ok, so I’ve got my first board and am just learning to stand and push and have a few questions:
From a learning point of view is there a difference to the difficulty of learning on different surfaces?
raw concrete vs polished concrete vs asphalt vs timber (decking) vs polished timber (aka skating up and down the hallway on the polished floorboards)?
Do they behave the same? or are some surfaces more “slippery” than others and will “roll faster”?
Is there such a thing as “beginner bearings” that offer more resistance to assist while building balance skills? or is this a Bad Thing and should be avoided?
(PS. I have Manton ABEC 9 bearings)
Have had some spectacular stacks so far from leaning backwards and having the board shoot out form under my feet. It usually happens when I think I want to slow down and so I lean back (there’s some weird instinct going on here - probably shying away from a potential impact? Any psychologists want to interpret that one?). Then I try and do a tail slide, but the tail doesn’t grip as much as I think it should and cause I’m off balance…. shoot ; off it goes and I fall back on my arse….. much to the amusement of my daughter who just starts laughing.
Have ordered some guards to protect my wrists etc which may help with the confidence…
Any suggestions to fix that?
Anyone suggest somewhere to get some lessons in Melbourne? Preferably somewhere where the class isn’t filled with 5 foot tall pre-teens so I don’t stick out that far
(asking out of ignorance here - so any help is appreciated).
hey I’m Eamon and welcome to Boardworld
Q1 The surface you ride on doesn’t 100% matter but whatever feels smoothest to you should help a lot, I like to ride on polished concrete.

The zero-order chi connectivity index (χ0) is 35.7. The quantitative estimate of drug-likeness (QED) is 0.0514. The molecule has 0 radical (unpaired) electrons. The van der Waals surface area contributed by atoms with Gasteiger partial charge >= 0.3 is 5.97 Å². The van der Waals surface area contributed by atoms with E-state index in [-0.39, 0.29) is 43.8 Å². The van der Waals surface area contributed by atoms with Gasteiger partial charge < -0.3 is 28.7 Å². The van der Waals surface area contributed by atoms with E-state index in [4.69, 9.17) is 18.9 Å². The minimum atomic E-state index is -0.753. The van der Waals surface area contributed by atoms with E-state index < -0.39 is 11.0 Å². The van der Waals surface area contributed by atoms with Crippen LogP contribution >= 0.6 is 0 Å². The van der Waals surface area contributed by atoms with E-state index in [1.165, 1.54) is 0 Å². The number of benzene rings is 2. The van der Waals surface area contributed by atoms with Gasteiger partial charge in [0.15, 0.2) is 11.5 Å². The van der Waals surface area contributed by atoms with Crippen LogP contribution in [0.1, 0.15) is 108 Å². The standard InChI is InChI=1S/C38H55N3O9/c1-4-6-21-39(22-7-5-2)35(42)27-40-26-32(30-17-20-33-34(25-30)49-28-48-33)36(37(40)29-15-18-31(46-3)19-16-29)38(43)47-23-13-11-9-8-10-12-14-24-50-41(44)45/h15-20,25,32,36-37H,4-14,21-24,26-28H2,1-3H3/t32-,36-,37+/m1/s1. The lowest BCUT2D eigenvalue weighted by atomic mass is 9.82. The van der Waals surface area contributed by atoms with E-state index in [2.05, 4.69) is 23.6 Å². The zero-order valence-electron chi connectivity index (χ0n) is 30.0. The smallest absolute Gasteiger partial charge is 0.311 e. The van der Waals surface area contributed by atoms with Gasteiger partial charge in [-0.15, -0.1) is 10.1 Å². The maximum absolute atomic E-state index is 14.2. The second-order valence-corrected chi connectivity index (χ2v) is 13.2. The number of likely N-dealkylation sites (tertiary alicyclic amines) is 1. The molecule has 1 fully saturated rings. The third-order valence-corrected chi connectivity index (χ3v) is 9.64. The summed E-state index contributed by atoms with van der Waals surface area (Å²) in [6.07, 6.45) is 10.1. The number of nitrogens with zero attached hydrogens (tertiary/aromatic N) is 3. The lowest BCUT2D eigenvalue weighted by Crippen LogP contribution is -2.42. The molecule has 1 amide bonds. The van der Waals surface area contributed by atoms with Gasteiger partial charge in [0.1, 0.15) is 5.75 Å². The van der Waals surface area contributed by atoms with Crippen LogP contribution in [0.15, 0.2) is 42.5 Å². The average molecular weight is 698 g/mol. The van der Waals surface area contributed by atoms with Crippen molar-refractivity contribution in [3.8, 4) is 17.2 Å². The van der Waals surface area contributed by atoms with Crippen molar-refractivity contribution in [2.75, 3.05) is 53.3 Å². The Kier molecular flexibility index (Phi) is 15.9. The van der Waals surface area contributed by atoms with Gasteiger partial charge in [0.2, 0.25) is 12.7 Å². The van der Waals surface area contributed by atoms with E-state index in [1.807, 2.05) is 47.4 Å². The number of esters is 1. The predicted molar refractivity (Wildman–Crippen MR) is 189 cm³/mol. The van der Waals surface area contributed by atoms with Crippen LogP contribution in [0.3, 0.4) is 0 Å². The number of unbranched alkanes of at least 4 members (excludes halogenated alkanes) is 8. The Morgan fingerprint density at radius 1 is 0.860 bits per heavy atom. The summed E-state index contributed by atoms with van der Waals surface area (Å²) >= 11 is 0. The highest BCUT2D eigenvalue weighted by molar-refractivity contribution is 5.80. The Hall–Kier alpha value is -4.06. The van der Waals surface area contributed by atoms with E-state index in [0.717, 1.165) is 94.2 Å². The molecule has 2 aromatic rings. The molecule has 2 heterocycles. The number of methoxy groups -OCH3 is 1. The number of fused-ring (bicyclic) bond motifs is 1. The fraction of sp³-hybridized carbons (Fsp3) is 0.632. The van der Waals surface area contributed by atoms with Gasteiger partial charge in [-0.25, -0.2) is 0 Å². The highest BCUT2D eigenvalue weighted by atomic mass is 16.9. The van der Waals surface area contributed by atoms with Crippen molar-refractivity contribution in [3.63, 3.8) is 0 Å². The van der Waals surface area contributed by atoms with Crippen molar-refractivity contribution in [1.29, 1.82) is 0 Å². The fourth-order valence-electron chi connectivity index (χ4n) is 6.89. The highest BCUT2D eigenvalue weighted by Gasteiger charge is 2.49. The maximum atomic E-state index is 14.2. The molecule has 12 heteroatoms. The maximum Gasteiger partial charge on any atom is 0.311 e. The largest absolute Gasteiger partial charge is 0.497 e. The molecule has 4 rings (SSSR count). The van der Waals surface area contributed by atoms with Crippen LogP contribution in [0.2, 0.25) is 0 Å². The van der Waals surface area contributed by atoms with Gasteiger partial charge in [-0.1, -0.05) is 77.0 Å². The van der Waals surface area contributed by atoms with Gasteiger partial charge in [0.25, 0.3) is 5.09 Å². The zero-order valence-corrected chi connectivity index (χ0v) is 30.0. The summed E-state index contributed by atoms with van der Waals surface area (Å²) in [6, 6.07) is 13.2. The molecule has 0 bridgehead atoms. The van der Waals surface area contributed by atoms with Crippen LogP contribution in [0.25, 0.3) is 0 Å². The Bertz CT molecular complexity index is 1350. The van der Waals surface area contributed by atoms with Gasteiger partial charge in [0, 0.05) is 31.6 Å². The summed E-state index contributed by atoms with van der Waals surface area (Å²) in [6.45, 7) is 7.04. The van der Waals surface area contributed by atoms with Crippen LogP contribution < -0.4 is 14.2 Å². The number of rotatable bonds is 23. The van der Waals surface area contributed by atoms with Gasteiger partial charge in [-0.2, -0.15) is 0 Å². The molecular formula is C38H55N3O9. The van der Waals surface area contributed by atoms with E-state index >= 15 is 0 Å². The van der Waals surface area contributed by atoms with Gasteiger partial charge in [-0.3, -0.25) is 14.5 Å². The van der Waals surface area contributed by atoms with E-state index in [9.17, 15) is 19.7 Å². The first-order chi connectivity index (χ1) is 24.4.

Q2 you will eventually get use to your bearings but if you would like something a little slower go for a lower abec number eg. modus abec 3 this will also help you with falling in Q3.
Q3 over time and practice you will learn to balance and not fall so often. but some things to help would be
1 holding on to a pole or railing whilst practising.
2 placing an old deck or piece of wood on a 2 litre bottle of water. an practicing balancing. this helps a lot!!!!!
Q4 OCD skate shop in Braeside Melbourne offer private lessons there website is
braille skate boarding on youtube is also another great this to learn with this is the link
I hope I helped you
Worth nothing: it actually helps learning tricks like the ollie on carpet or grass as the board is more stable and won’t roll away from you as easily.
I would start off with a set of entry-level bearings which cost around the $20 mark. Something like Mini Logo bearings or Modus Black, or even Modus Abec 3 as Eamon mentioned. Abec 9s are fast, and yes, this can make it harder to learn and progress.
Have you checked out our range of trick tips on the website? It’s worth having a look. Go to https://www.boardworld.com.au/skateboarding and click GUIDES & TUTORIALS (on the right of the page). There you will see a list of different trick tip videos we produced. Here is the introduction video and a couple of trick tips to get you started.
Hah, I’m not a skater and never the truth is are not at a skateboard and I can’t help but this situation reminded me the first time when I was choosing to floor your house) don’t know why I just remembered about it. Probably because I then also went to the forums and asked for advice, and what boards to put, and how, and where to buy them) I Remember even thinking what it is better to buy composite decking or PVC. At the end I chose dino decking. I like it so much. But moving back to your topic, I think I should finally try skateboarding. Good luck, man.